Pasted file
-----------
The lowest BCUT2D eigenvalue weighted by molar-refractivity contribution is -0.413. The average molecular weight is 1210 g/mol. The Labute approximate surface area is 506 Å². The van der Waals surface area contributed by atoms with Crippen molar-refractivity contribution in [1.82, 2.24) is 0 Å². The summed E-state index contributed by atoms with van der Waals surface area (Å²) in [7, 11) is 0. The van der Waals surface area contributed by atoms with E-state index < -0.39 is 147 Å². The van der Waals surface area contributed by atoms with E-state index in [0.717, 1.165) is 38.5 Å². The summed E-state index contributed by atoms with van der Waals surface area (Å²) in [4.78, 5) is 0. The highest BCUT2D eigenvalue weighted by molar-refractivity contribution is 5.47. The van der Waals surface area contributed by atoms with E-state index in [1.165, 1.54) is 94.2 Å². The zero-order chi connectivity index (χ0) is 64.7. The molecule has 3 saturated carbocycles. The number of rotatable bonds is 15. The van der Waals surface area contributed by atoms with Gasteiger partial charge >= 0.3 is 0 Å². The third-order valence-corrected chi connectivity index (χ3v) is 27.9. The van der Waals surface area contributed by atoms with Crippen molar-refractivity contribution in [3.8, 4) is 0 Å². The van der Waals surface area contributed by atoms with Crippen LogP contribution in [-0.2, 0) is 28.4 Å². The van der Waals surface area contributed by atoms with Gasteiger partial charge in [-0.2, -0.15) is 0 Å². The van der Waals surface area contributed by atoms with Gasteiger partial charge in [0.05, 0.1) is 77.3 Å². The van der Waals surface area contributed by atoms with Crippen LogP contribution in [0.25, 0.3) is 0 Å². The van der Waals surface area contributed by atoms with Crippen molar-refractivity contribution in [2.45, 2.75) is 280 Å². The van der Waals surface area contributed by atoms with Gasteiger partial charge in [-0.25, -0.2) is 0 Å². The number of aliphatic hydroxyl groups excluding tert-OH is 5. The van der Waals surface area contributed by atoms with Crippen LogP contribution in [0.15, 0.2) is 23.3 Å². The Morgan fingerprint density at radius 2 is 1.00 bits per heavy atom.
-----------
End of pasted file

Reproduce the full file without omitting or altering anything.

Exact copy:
The lowest BCUT2D eigenvalue weighted by molar-refractivity contribution is -0.413. The average molecular weight is 1210 g/mol. The Labute approximate surface area is 506 Å². The van der Waals surface area contributed by atoms with Crippen molar-refractivity contribution in [1.82, 2.24) is 0 Å². The summed E-state index contributed by atoms with van der Waals surface area (Å²) in [7, 11) is 0. The van der Waals surface area contributed by atoms with E-state index < -0.39 is 147 Å². The van der Waals surface area contributed by atoms with E-state index in [0.717, 1.165) is 38.5 Å². The summed E-state index contributed by atoms with van der Waals surface area (Å²) in [4.78, 5) is 0. The highest BCUT2D eigenvalue weighted by molar-refractivity contribution is 5.47. The van der Waals surface area contributed by atoms with E-state index in [1.165, 1.54) is 94.2 Å². The zero-order chi connectivity index (χ0) is 64.7. The molecule has 3 saturated carbocycles. The number of rotatable bonds is 15. The van der Waals surface area contributed by atoms with Gasteiger partial charge >= 0.3 is 0 Å². The third-order valence-corrected chi connectivity index (χ3v) is 27.9. The van der Waals surface area contributed by atoms with Crippen molar-refractivity contribution in [3.8, 4) is 0 Å². The van der Waals surface area contributed by atoms with Crippen LogP contribution in [-0.2, 0) is 28.4 Å². The van der Waals surface area contributed by atoms with Gasteiger partial charge in [-0.2, -0.15) is 0 Å². The van der Waals surface area contributed by atoms with Gasteiger partial charge in [0.05, 0.1) is 77.3 Å². The van der Waals surface area contributed by atoms with Crippen LogP contribution in [0.25, 0.3) is 0 Å². The van der Waals surface area contributed by atoms with Crippen molar-refractivity contribution in [2.45, 2.75) is 280 Å². The van der Waals surface area contributed by atoms with Gasteiger partial charge in [-0.25, -0.2) is 0 Å². The number of aliphatic hydroxyl groups excluding tert-OH is 5. The van der Waals surface area contributed by atoms with Crippen LogP contribution in [0.15, 0.2) is 23.3 Å². The Morgan fingerprint density at radius 2 is 1.00 bits per heavy atom.